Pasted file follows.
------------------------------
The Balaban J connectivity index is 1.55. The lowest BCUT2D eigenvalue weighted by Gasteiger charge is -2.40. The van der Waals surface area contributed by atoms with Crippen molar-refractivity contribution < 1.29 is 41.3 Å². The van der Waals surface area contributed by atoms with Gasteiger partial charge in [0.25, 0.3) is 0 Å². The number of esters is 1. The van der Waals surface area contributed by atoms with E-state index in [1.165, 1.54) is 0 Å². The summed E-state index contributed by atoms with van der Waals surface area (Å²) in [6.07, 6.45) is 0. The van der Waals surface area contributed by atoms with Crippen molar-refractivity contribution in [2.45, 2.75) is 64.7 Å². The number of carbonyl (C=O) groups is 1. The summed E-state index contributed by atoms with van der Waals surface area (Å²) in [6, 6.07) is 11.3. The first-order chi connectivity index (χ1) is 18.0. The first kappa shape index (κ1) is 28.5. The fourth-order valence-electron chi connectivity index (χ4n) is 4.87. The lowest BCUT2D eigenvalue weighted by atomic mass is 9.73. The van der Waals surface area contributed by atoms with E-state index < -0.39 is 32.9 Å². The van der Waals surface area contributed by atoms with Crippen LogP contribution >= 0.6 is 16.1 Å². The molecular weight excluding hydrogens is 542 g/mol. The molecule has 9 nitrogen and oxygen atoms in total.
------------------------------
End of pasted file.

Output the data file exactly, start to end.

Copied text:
The Balaban J connectivity index is 1.55. The lowest BCUT2D eigenvalue weighted by Gasteiger charge is -2.40. The van der Waals surface area contributed by atoms with Crippen molar-refractivity contribution < 1.29 is 41.3 Å². The van der Waals surface area contributed by atoms with Gasteiger partial charge in [0.25, 0.3) is 0 Å². The number of esters is 1. The van der Waals surface area contributed by atoms with E-state index in [1.165, 1.54) is 0 Å². The summed E-state index contributed by atoms with van der Waals surface area (Å²) in [6.07, 6.45) is 0. The van der Waals surface area contributed by atoms with Crippen molar-refractivity contribution in [2.45, 2.75) is 64.7 Å². The number of carbonyl (C=O) groups is 1. The summed E-state index contributed by atoms with van der Waals surface area (Å²) in [6, 6.07) is 11.3. The first-order chi connectivity index (χ1) is 18.0. The first kappa shape index (κ1) is 28.5. The fourth-order valence-electron chi connectivity index (χ4n) is 4.87. The lowest BCUT2D eigenvalue weighted by atomic mass is 9.73. The van der Waals surface area contributed by atoms with E-state index < -0.39 is 32.9 Å². The van der Waals surface area contributed by atoms with Crippen LogP contribution >= 0.6 is 16.1 Å². The molecular weight excluding hydrogens is 542 g/mol. The molecule has 9 nitrogen and oxygen atoms in total.